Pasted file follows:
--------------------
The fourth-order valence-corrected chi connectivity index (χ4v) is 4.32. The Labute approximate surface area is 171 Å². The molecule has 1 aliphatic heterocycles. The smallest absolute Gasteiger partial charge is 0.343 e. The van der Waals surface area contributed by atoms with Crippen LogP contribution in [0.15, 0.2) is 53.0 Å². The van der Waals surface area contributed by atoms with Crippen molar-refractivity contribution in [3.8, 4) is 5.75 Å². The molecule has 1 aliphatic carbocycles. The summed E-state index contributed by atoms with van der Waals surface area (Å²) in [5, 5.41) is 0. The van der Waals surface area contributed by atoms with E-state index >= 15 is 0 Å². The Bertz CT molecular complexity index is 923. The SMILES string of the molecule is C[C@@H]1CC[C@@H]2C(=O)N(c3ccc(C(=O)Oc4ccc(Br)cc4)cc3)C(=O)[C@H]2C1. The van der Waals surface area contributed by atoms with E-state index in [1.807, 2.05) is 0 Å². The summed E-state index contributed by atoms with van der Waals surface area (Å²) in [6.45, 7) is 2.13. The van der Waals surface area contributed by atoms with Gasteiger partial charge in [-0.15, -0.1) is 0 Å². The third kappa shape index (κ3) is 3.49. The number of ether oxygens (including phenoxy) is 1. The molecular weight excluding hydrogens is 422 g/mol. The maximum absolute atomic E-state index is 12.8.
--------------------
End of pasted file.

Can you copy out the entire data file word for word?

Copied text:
The fourth-order valence-corrected chi connectivity index (χ4v) is 4.32. The Labute approximate surface area is 171 Å². The molecule has 1 aliphatic heterocycles. The smallest absolute Gasteiger partial charge is 0.343 e. The van der Waals surface area contributed by atoms with Crippen LogP contribution in [0.15, 0.2) is 53.0 Å². The van der Waals surface area contributed by atoms with Crippen molar-refractivity contribution in [3.8, 4) is 5.75 Å². The molecule has 1 aliphatic carbocycles. The summed E-state index contributed by atoms with van der Waals surface area (Å²) in [5, 5.41) is 0. The van der Waals surface area contributed by atoms with E-state index >= 15 is 0 Å². The Bertz CT molecular complexity index is 923. The SMILES string of the molecule is C[C@@H]1CC[C@@H]2C(=O)N(c3ccc(C(=O)Oc4ccc(Br)cc4)cc3)C(=O)[C@H]2C1. The van der Waals surface area contributed by atoms with E-state index in [1.807, 2.05) is 0 Å². The summed E-state index contributed by atoms with van der Waals surface area (Å²) in [6.45, 7) is 2.13. The van der Waals surface area contributed by atoms with Gasteiger partial charge in [-0.15, -0.1) is 0 Å². The third kappa shape index (κ3) is 3.49. The number of ether oxygens (including phenoxy) is 1. The molecular weight excluding hydrogens is 422 g/mol. The maximum absolute atomic E-state index is 12.8.